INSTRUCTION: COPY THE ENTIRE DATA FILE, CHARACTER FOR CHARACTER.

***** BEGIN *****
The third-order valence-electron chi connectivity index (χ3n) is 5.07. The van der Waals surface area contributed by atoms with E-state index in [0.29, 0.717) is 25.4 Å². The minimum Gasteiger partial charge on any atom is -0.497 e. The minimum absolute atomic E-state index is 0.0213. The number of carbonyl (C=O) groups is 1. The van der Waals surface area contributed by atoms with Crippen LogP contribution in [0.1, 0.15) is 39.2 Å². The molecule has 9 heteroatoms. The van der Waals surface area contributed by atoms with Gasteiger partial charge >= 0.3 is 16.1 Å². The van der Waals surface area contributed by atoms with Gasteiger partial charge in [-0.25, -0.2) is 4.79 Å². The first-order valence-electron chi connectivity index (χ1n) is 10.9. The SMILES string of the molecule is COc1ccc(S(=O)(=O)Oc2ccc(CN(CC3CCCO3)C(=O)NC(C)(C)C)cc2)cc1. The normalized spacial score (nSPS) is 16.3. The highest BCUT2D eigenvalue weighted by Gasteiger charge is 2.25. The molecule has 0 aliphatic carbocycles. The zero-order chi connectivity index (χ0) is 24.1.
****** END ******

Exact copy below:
The third-order valence-electron chi connectivity index (χ3n) is 5.07. The van der Waals surface area contributed by atoms with E-state index in [0.29, 0.717) is 25.4 Å². The minimum Gasteiger partial charge on any atom is -0.497 e. The minimum absolute atomic E-state index is 0.0213. The number of carbonyl (C=O) groups is 1. The van der Waals surface area contributed by atoms with Crippen LogP contribution in [0.1, 0.15) is 39.2 Å². The molecule has 9 heteroatoms. The van der Waals surface area contributed by atoms with Gasteiger partial charge >= 0.3 is 16.1 Å². The van der Waals surface area contributed by atoms with Gasteiger partial charge in [-0.25, -0.2) is 4.79 Å². The first-order valence-electron chi connectivity index (χ1n) is 10.9. The SMILES string of the molecule is COc1ccc(S(=O)(=O)Oc2ccc(CN(CC3CCCO3)C(=O)NC(C)(C)C)cc2)cc1. The normalized spacial score (nSPS) is 16.3. The highest BCUT2D eigenvalue weighted by Gasteiger charge is 2.25. The molecule has 0 aliphatic carbocycles. The zero-order chi connectivity index (χ0) is 24.1.